While we're currently looking at a number of other new development projects, we expect future funding commitments associated with new development to moderate for MAA over the next year or 2. We instead prefer to be focused on sourcing opportunistic acquisition opportunities of new development at this point in the cycle. We continue to actively work on recycling capital from the remaining commercial properties and land assets acquired in our merger with Colonial.

We completed the sale of the retail center Colonial Town Park in the fourth quarter and are currently negotiating sale contracts on 4 of the remaining 5 operating commercial properties. In addition, we remain committed to a program of steadily recycling capital from a number of older multifamily properties, closing on the sale of $131 million of apartment properties in 2013.

We expect to increase our disposition program this year and are looking to sell approximately $150 million of apartment assets. In addition, as mentioned, we are also focused on continuing to recycle the non-core commercial and land assets from the former Colonial balance sheet, and as a result, expect to sell a little over $300 million of assets this year.

And while the acquisition market remains very competitive, I'm hopeful that one of the outcomes from the increase in new development activity in a number of markets is more opportunities to opportunistically add new properties to the portfolio later this year and into 2015. We've targeted $250 million in new acquisitions this year, with approximately $60 million of this associated with our planned buyout of our partners' interest in our joint venture Mid-America Fund II.

Merger integration activities continue to go well, and we're making great progress on establishing a fully consolidated operating and reporting platform. Thus far, our team has completed the conversion and consolidation of all payroll human resource systems, general ledger and accounts payable. We're now underway with the conversion to a common property management system and expect to have this important process completed by early summer. As we capture full consolidation of our operating and pricing systems, we remain confident in the opportunities to be captured from higher efficiency and scale.

Now I want to also express my thanks and appreciation to all our folks who have been working so hard to ensure we were in a position to operate and execute as a combined platform in 2014. We still have more integration work to do, and I believe some great opportunity to capture later this year and into 2015. But we're off to a terrific start. And I appreciate the hard work and success thus far.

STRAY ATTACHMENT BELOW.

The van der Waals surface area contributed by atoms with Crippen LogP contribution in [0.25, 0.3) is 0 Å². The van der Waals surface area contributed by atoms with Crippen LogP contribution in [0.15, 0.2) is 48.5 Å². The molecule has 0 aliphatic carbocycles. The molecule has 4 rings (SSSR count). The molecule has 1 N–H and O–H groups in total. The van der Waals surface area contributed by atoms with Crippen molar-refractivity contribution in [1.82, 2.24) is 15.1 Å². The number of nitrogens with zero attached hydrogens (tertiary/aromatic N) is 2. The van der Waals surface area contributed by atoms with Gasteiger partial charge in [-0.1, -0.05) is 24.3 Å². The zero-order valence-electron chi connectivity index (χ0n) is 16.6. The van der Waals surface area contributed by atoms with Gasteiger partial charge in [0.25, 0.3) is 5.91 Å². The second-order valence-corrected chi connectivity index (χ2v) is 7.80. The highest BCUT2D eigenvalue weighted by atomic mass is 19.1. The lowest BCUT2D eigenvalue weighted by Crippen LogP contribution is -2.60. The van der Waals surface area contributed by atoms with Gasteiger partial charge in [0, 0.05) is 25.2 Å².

That's all I have in the way of prepared comments. And I'm going to turn the call over to Al.

Albert M. Campbell

Okay. Thank you, Eric, and good morning, everyone. I'll provide some additional commentary on the company's fourth quarter earnings performance, the balance sheet activity for the quarter, and then finally, on our initial earnings guidance for 2014.

As we outlined in the release, given the October 1 close of the Colonial merger, fourth quarter results reflect a full quarter of combined activity, with year-to-date results representing 3 quarters of MAA stand-alone activity and 1 quarter of combined operation.

Core FFO for the fourth quarter, which excludes nonroutine items, primarily the merger and integration costs, was $95 million or $1.20 per share, which was $0.06 per share above the midpoint of previous guidance provided. And about 1/3, or $0.02 per share, of this favorable performance was produced by the combined same-store portfolio, primarily favorable operating expenses, and the remaining 2/3, or $0.04 per share, was produced by favorable G&A and interest expense combined, mainly related to merger activities.

The combined same-store portfolio NOI grew 3.5% for the quarter based on 3.2% growth in revenues, which was produced by 3.2% growth in effective rent. And operating expenses grew 2.8% for the quarter, despite pressure from a 7% growth in real estate taxes, which are about 1/4 of our total operating expenses.

The legacy MAA and Colonial portfolios performed essentially in line during the fourth quarter, with the Colonial portfolio operating expenses benefiting in Q4 from the initial savings on combining the insurance programs, which produced about a 60 basis points expense growth improvement for the quarter.

As mentioned in the release, we acquired one recently developed community located in Fredericksburg, Virginia, during the quarter, for $45.2 million, and sold one older community located in LaGrange, Georgia, for $10.4 million. These transactions bring our year-to-date acquisition volume to $129.2 million, including the remaining interest of joint venture communities acquired, and our disposition volume to $131.3 million total for the year.